By the time the tour was complete, the party was well underway and the presentations about to begin. Local government officials and a representative from the Japanese consulate in Detroit spoke, welcoming the acquisition and the presence of Teijin. I was surprised to learn that 502 Japanese companies already have a presence in Michigan, and provide tens of thousands of jobs. When Frank Macher took the stage, a cheer went up, reflecting his leadership and personality. He told the crowd, “We’ve grown from almost nothing to what we are today over the past 6 to 7 years. With the synergy and technical support we now have from Teijin, we have the opportunity to continue to grow, exponentially, growth that was a challenge under private ownership. Teijin has announced it will spend 300 billion Japanese yen, or roughly $3 billion US dollars, on transforming materials and healthcare, over three years. A significant portion of that investment will be allocated to support automotive programs.” Then Dr. Suzuki took the stage, and spoke of the history of Teijin, starting with the first synthetic fibers in 1918 to today’s value-added solutions for customers, including composites, enabled in part by CSP: “Together with CSP, we are creating the best technical solutions for our customers’ needs, and creating value.”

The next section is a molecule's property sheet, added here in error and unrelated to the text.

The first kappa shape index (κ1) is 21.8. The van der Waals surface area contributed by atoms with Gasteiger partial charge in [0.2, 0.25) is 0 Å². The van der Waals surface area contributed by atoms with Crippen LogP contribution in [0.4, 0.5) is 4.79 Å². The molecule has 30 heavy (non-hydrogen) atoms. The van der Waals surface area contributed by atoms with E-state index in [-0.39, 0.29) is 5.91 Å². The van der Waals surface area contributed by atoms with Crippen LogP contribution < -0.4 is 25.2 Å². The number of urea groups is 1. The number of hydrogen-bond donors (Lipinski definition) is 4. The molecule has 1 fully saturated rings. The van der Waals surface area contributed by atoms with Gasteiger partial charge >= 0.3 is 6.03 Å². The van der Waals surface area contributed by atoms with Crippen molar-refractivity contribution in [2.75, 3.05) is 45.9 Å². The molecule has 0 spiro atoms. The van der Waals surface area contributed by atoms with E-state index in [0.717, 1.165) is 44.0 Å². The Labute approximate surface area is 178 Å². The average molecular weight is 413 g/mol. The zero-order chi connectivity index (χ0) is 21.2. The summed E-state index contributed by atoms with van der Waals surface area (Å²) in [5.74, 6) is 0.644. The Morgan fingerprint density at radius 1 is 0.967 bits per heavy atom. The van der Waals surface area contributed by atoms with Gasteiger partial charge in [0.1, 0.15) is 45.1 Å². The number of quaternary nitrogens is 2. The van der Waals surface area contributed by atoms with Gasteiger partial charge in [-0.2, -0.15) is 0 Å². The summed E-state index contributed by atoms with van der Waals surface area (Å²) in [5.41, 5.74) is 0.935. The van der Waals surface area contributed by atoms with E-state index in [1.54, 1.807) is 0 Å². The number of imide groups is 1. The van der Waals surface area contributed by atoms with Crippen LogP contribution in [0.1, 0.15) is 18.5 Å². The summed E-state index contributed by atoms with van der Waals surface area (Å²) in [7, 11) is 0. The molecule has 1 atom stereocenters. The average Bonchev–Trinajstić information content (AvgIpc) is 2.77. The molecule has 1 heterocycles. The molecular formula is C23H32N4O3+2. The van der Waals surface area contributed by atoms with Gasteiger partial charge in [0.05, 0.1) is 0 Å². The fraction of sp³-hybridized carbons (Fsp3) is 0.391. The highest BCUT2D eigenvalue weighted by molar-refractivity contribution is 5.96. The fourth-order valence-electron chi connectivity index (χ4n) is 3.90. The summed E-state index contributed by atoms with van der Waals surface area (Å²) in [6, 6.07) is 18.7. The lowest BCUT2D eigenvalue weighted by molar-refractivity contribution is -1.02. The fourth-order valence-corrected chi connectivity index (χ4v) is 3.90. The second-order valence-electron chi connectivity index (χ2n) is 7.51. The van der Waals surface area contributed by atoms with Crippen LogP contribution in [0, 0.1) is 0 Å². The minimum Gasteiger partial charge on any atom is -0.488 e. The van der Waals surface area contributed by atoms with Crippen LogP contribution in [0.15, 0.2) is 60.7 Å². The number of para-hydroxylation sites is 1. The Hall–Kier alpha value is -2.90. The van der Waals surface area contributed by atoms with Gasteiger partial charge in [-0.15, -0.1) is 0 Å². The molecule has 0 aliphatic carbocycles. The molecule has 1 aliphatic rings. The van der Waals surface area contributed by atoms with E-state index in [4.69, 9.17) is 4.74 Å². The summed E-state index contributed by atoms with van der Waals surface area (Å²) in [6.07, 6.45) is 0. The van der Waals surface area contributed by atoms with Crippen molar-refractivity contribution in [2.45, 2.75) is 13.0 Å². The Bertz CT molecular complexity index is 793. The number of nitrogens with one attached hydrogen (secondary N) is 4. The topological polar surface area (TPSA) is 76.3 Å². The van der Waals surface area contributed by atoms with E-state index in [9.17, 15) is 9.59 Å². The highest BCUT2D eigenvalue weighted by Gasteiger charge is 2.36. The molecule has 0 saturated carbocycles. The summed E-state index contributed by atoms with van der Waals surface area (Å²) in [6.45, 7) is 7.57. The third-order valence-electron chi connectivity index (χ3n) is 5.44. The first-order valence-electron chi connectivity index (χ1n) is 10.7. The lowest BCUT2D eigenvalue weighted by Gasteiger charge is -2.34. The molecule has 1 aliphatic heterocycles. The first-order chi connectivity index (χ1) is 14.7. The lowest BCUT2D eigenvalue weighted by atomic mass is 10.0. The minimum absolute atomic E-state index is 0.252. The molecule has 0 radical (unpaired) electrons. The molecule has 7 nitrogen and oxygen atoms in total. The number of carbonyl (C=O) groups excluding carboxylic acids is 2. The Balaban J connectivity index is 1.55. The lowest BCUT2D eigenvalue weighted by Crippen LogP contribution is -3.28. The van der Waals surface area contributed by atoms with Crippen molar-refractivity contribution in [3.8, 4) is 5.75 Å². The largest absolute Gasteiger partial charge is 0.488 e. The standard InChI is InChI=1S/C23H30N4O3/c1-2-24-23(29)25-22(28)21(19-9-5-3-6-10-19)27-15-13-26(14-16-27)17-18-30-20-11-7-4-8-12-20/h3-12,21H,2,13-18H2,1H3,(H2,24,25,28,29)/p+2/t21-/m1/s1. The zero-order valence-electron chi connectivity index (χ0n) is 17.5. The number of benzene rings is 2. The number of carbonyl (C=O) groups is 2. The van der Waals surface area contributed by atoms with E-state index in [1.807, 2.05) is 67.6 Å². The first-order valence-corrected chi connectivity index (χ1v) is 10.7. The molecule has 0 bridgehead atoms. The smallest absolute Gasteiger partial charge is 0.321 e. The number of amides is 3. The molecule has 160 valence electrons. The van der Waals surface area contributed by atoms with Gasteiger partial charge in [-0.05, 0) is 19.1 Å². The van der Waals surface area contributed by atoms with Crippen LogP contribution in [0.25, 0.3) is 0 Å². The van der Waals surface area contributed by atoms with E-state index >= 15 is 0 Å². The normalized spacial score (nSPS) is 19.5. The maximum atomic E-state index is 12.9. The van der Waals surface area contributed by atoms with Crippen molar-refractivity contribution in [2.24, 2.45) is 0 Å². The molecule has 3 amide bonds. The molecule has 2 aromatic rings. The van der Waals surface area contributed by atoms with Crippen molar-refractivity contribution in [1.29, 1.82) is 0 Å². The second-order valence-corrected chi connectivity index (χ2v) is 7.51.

The culmination of the evening was a “Kagami-Biraki” ceremony, whereby the wooden lid atop a barrel of saki was broken open with wooden mallets. The lid’s round shape represents harmony, and the ritual takes on a meaning of harmony and good fortune when celebrating auspicious events such as launching a new business. With everyone present shouting a Japanese word of encouragement (“Yoisho!”), the lid was broken by Suzuki and Macher, followed by a champagne toast (water was substituted for saki in the barrel!). It seemed an auspicious event indeed, given that the combined companies appear ready to significantly advance automotive composites.


2017/2/20 20:15:51

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2017/2/20 20:15:51

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2017/2/20 20:15:51

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Philip Hawthorne